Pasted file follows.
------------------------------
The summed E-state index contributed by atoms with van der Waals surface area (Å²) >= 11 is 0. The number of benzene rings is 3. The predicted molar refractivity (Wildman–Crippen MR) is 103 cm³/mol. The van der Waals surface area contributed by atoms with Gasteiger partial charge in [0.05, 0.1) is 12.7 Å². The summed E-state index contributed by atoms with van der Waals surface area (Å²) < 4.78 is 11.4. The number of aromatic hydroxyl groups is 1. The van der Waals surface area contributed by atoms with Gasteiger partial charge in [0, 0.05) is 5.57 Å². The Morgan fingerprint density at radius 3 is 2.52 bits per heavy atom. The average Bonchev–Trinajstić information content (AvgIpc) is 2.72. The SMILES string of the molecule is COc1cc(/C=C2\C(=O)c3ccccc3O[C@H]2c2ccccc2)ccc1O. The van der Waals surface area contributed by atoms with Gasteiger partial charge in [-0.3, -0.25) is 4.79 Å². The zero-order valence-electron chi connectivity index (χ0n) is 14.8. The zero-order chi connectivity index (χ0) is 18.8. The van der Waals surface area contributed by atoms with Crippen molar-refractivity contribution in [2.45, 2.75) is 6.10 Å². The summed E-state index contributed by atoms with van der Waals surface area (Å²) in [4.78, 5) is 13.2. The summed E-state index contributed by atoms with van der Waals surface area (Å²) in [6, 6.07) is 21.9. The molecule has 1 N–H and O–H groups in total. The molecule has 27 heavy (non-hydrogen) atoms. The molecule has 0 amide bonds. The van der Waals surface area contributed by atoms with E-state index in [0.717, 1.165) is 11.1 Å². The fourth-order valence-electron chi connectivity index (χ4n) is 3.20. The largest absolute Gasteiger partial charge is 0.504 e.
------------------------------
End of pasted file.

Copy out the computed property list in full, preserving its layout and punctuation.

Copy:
The summed E-state index contributed by atoms with van der Waals surface area (Å²) >= 11 is 0. The number of benzene rings is 3. The predicted molar refractivity (Wildman–Crippen MR) is 103 cm³/mol. The van der Waals surface area contributed by atoms with Gasteiger partial charge in [0.05, 0.1) is 12.7 Å². The summed E-state index contributed by atoms with van der Waals surface area (Å²) < 4.78 is 11.4. The number of aromatic hydroxyl groups is 1. The van der Waals surface area contributed by atoms with Gasteiger partial charge in [0, 0.05) is 5.57 Å². The Morgan fingerprint density at radius 3 is 2.52 bits per heavy atom. The average Bonchev–Trinajstić information content (AvgIpc) is 2.72. The SMILES string of the molecule is COc1cc(/C=C2\C(=O)c3ccccc3O[C@H]2c2ccccc2)ccc1O. The van der Waals surface area contributed by atoms with Gasteiger partial charge in [-0.3, -0.25) is 4.79 Å². The zero-order valence-electron chi connectivity index (χ0n) is 14.8. The zero-order chi connectivity index (χ0) is 18.8. The van der Waals surface area contributed by atoms with Crippen molar-refractivity contribution in [2.45, 2.75) is 6.10 Å². The summed E-state index contributed by atoms with van der Waals surface area (Å²) in [4.78, 5) is 13.2. The summed E-state index contributed by atoms with van der Waals surface area (Å²) in [6, 6.07) is 21.9. The molecule has 1 N–H and O–H groups in total. The molecule has 27 heavy (non-hydrogen) atoms. The molecule has 0 amide bonds. The van der Waals surface area contributed by atoms with E-state index in [0.717, 1.165) is 11.1 Å². The fourth-order valence-electron chi connectivity index (χ4n) is 3.20. The largest absolute Gasteiger partial charge is 0.504 e.